Browse the glossary:

A    B    C    D    E    F    G    H    I    J    K    L   
M    N    O    P    Q    R    S    T    U    V    W    X    Y    Z

time horizon

— In economic evaluations, the time period specified over which important differences in resource use (costs) and outcomes are expected to occur

Full explanation:

Differences in resource use (costs) and differences in outcomes (effects) can occur over short or long periods of time.

The time horizon that is used in an evaluation of the cost effectiveness of treatments determines the time period within which differences in resource use and outcomes are included.

Often there will be a trade-off between using a shorter time horizon (e.g. based on the length of follow up for the studies that have evaluated the treatment effects) or a longer time horizon.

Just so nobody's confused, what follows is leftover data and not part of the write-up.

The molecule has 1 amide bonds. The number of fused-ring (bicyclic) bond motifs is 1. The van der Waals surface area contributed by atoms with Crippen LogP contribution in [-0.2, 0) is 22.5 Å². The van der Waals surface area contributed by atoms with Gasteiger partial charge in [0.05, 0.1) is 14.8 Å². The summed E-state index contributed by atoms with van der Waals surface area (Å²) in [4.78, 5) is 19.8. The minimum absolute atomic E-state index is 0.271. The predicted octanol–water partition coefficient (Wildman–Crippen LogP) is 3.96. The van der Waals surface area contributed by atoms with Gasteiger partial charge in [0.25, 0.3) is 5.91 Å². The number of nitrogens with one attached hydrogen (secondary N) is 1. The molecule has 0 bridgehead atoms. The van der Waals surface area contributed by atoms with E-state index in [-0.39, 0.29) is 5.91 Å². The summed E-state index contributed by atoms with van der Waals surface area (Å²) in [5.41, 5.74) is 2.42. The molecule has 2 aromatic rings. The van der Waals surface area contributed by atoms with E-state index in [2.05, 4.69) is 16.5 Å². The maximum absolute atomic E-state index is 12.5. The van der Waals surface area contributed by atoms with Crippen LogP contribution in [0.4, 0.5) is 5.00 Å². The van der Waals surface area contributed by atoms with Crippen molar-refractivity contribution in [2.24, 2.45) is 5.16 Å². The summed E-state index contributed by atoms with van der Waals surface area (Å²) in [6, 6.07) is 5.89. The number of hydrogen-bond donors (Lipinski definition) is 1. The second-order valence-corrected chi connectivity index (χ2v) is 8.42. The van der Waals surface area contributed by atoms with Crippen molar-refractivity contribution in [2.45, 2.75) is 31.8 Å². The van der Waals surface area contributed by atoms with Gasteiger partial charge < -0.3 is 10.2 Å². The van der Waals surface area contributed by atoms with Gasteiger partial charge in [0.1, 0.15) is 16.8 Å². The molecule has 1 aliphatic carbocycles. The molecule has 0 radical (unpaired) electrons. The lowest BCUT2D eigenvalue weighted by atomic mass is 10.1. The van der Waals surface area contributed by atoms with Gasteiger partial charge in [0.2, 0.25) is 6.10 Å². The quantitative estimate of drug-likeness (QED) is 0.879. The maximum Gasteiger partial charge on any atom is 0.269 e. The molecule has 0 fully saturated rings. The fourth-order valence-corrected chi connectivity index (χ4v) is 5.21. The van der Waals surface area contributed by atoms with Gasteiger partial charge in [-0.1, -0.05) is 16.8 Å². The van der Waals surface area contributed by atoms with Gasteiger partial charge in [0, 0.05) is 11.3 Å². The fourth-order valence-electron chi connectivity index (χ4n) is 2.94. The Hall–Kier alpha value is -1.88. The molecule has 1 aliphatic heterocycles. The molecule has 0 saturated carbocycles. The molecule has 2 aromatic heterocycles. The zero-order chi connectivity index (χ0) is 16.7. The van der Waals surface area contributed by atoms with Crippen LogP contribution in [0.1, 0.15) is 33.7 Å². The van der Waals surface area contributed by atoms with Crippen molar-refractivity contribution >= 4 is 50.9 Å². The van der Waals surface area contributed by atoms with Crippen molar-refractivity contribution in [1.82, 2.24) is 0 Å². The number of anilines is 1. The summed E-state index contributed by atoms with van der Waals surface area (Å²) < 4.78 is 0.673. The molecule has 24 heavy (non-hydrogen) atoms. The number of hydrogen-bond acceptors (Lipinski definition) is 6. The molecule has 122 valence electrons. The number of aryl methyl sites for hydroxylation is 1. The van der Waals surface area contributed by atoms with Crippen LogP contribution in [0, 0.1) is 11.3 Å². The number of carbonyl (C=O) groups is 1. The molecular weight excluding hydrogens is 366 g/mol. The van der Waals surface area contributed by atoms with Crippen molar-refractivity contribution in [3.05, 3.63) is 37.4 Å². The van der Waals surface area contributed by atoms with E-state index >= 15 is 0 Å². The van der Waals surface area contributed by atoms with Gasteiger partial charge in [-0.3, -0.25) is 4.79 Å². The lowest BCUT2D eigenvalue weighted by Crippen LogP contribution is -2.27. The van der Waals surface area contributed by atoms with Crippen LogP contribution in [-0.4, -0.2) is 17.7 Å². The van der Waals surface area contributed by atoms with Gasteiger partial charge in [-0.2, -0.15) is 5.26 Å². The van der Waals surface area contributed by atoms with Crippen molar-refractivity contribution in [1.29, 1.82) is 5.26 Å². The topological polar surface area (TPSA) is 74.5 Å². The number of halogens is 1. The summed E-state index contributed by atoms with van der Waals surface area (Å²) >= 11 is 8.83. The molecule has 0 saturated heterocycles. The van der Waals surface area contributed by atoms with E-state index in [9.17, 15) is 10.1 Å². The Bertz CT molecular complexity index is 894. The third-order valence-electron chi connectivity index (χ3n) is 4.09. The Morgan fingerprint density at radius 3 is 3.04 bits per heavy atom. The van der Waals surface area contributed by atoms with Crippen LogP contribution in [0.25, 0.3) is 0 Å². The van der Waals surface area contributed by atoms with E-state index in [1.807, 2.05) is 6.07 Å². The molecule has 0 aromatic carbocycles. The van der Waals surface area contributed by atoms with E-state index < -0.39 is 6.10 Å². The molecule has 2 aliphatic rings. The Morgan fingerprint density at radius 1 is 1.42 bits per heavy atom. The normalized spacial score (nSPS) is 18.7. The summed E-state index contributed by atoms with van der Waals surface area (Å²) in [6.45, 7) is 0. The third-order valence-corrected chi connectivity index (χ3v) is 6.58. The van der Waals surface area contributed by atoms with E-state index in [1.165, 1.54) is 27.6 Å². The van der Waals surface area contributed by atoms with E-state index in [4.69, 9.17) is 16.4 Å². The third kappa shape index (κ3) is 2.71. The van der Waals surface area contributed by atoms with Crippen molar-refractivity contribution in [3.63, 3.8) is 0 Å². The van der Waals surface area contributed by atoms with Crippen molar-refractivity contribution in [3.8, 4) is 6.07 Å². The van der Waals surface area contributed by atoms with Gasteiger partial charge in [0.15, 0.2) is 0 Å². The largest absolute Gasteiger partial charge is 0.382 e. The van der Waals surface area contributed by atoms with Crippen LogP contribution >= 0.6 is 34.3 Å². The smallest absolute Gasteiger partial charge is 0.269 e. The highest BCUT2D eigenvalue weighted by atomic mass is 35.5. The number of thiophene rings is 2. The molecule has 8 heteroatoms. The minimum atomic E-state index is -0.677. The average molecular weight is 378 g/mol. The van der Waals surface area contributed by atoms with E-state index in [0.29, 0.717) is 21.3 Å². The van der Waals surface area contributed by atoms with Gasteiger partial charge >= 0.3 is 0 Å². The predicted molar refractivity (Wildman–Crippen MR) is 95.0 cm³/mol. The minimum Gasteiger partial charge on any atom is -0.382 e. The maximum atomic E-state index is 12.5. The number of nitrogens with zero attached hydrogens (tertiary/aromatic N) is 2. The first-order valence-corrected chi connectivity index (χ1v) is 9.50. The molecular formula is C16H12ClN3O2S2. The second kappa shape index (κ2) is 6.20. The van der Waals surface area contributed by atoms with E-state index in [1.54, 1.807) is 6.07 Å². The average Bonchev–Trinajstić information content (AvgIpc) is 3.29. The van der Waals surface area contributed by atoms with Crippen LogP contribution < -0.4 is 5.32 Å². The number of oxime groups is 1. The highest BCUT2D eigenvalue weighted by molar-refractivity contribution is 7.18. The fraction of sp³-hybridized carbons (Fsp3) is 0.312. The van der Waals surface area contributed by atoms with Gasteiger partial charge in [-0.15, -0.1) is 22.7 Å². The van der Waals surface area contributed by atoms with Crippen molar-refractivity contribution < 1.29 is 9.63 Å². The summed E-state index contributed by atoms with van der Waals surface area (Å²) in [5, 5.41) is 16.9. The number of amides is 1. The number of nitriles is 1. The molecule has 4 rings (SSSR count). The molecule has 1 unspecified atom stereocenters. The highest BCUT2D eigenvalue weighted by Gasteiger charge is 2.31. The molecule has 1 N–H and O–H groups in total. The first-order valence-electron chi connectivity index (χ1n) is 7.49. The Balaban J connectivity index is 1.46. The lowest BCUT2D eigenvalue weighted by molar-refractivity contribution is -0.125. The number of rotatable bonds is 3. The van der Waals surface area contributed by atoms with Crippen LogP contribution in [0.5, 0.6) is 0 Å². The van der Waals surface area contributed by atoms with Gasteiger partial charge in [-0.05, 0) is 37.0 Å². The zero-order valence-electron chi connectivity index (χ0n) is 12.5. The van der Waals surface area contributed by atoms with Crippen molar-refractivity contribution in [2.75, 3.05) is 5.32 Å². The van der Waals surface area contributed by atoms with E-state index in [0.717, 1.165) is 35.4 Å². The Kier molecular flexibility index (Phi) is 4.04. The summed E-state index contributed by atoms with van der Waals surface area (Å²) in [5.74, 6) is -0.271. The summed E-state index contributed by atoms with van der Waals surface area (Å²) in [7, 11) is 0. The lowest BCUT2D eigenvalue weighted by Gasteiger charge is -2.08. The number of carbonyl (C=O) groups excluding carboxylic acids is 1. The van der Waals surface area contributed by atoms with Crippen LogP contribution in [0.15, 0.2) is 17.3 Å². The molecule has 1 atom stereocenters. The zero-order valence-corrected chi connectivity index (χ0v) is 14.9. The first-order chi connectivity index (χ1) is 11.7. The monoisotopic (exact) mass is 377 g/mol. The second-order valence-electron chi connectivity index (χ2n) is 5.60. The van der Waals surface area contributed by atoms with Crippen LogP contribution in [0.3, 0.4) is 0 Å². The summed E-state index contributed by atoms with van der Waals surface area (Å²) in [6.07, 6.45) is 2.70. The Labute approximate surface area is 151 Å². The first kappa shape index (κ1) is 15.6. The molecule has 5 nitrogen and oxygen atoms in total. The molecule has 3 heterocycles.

With the shorter time horizon, there is more certainty about the effect estimates, and cost estimates.

The longer time horizon may be more relevant to decision-makers and include potentially important information not captured with the shorter time horizon. However, it is less certain, because of the lack of direct evidence of what happens beyond the length of follow-up in the available studies, and the need to extrapolate from those studies.

Still don't get it?

If you feel that this definition hasn't helped you to understand the term, click on our monkey to let us know.

← theory treatment →